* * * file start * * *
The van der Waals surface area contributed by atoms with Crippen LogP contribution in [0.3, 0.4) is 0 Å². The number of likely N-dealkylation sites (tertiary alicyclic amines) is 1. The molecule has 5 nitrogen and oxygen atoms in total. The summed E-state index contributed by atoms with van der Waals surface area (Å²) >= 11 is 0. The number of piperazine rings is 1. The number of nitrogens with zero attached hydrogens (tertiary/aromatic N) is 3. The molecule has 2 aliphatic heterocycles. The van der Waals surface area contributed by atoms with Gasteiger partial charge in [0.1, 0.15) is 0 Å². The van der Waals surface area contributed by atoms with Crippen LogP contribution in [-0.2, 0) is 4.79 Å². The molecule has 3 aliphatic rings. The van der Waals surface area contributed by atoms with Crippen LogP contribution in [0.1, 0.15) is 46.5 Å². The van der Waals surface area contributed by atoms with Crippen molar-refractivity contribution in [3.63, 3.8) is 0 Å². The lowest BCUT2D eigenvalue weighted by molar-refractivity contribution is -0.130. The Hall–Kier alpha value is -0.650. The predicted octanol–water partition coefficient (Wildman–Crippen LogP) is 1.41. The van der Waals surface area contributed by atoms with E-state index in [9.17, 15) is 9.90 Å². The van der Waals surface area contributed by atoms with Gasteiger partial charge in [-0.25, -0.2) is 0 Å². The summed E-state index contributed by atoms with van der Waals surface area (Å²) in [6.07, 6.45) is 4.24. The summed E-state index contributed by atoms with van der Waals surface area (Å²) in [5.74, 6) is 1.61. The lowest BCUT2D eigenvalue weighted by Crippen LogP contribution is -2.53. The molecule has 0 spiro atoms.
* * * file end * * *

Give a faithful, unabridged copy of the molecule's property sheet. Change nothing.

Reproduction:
The van der Waals surface area contributed by atoms with Crippen LogP contribution in [0.3, 0.4) is 0 Å². The number of likely N-dealkylation sites (tertiary alicyclic amines) is 1. The molecule has 5 nitrogen and oxygen atoms in total. The summed E-state index contributed by atoms with van der Waals surface area (Å²) >= 11 is 0. The number of piperazine rings is 1. The number of nitrogens with zero attached hydrogens (tertiary/aromatic N) is 3. The molecule has 2 aliphatic heterocycles. The van der Waals surface area contributed by atoms with Gasteiger partial charge in [0.1, 0.15) is 0 Å². The van der Waals surface area contributed by atoms with Crippen LogP contribution in [-0.2, 0) is 4.79 Å². The molecule has 3 aliphatic rings. The van der Waals surface area contributed by atoms with Crippen LogP contribution in [0.1, 0.15) is 46.5 Å². The van der Waals surface area contributed by atoms with Crippen molar-refractivity contribution in [3.63, 3.8) is 0 Å². The lowest BCUT2D eigenvalue weighted by molar-refractivity contribution is -0.130. The Hall–Kier alpha value is -0.650. The predicted octanol–water partition coefficient (Wildman–Crippen LogP) is 1.41. The van der Waals surface area contributed by atoms with E-state index in [9.17, 15) is 9.90 Å². The van der Waals surface area contributed by atoms with Gasteiger partial charge in [-0.25, -0.2) is 0 Å². The summed E-state index contributed by atoms with van der Waals surface area (Å²) in [6.07, 6.45) is 4.24. The summed E-state index contributed by atoms with van der Waals surface area (Å²) in [5.74, 6) is 1.61. The lowest BCUT2D eigenvalue weighted by Crippen LogP contribution is -2.53. The molecule has 0 spiro atoms.